I always read at least three biographies and an autobiography - if there is one- for each historic figure, so I gather a great deal of facts about each person's life. I have to pick only a few facts that seem the most important to give a true picture of how a person's life was shaped. I have to make sure that there is drama in telling the story. What made the child into the person who they became? What are the turning points in their life? What hardships did they overcome that made them stronger? When it was difficult to go on, why didn't they quit?



Q

What about Sergio in Sergio and the Hurricane? It is the story about a boy in Puerto Rico who experiences a big storm. How did you get his story?


A

I was in Puerto Rico in September 1989 when Hurricane Hugo hit the island. It was a huge Category 5 with winds at 140 m.p.h. with gusts up to 170 m.p.h.

I was staying at a hotel in the old part of San Juan, the capital, and through my window, I watched the wind peel paint off buildings and fling objects around like toys. The hotel satellite dish was lifted off the roof and slammed into an empty truck below, crushing it. I spent many hours listening to the wind howl and the rain lash at the window.

After the hurricane, the hardships Sergio experienced were the same ones that I did. I had been there for only one day when Hugo hit but the real discomfort came after the storm had passed. The streets were flooded so it was dangerous and impossible to walk with electric lines down and broken glass everywhere. Giant old trees had toppled blocking the streets. There was no running water.

It was very hot, humid and still. Of course there was no air conditioning or ice. I remember really needing a shower when one night there was a rainstorm and I ran outside behind some bushes and soaped up in the warm rain as it fell.

There were no movies, no TV, no restaurants and the beaches were full of downed palm trees and debris. There was nothing to do, so I spent many hours reading and at night I had to read by dim candlelight. There were no commercial flights back to the U.S.A. for ten days because military planes were bringing in supplies to the stricken island. When commercial planes started flying again, was I ever glad to get home!

You, too, can write about an interesting experience you've had. Keeping a journal or writing notes will help you remember the facts. Maybe you will write a picture book, too.



Q

I have written a children's picture book story but I can't draw or paint the way you do . Should I find a friend to illustrate my story?


A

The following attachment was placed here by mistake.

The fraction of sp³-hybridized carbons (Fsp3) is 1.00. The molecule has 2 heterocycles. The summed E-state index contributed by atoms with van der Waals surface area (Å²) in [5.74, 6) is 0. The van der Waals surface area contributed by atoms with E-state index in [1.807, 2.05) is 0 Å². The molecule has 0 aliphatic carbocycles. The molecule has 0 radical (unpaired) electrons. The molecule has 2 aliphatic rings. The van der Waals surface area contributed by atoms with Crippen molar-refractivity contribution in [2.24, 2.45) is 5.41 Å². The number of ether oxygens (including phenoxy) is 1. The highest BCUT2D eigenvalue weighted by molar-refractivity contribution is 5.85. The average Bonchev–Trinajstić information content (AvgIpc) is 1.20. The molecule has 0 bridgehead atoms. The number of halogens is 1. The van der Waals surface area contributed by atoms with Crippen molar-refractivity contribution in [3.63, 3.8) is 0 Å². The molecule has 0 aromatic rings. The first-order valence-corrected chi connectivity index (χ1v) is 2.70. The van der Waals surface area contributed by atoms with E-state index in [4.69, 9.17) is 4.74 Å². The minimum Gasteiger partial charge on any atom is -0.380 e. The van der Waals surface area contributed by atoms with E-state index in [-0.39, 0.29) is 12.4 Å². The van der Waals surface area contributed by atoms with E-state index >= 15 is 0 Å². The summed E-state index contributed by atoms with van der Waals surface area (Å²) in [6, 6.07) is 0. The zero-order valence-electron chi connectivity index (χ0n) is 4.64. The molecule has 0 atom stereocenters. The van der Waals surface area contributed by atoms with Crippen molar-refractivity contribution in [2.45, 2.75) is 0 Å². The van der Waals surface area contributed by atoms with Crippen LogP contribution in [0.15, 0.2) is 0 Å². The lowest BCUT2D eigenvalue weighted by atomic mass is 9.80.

No. If you have a manuscript, find a publisher to send it to using the Children's Writer's & Illustrator's Market following its guidelines. If the publisher accepts your story, the art director will match your story to an appropriate illustrator. Find a lot of useful information in this book by going to writersmarket.com.



Q

Your painting style has been called folk-art. What can you tell us about how you do your illustrations?


A

When I was young, I loved reading comic books. I loved the bright colors, flat patterns and textures. I think I carried my love of that to my art today. I like to think of all the elements of a painting in terms of patterns: how many kinds of textures can I include in a painting without making it too confusing. I like simplicity and so think that is the way I connect with children's simple taste and love of color. I believe there are no color combinations that don't go together if you use them in the right amounts. I like to keep it simple, direct and tell what I have to tell.

When I first make a dummy - a pretend book that is the size my finished book will be - I do a lot of research in the picture files of libraries, do images searches on-line, or go to the many books I have in my studio. I make a lot of sketches on very thin paper called tissue paper and eventually when I believe I have the correct sketch to go with the text, I tape the sketch into the dummy.

When the dummy is finished and I have sketches on all 32 pages - the usual length of a picture book - and my cut-up manuscript is in place on the pages, I send it to my editor who checks it with her staff and gives me the go ahead to do finished art.

I use watercolor paper stretched on board on which I have traced my drawings in pencil.

I paint with gouache which is a thick water color paint that comes in a tube. I can use it either mixed with a lot of water which is called a wash - I use this technique a lot on skies or snow - or I can use it thick which gives strong color and can cover other colors.

This part of making the book is like eating the icing off a cake. Now my story is done and I can do what I love best - painting!



Q

There are so many children's books on the market. Why should I write another? Hasn't everything been told already?


A

The story you will tell will be unique to you. No one else will tell a story like you will. So, give it a try. If you have a story that must be told, then tell it! Good luck!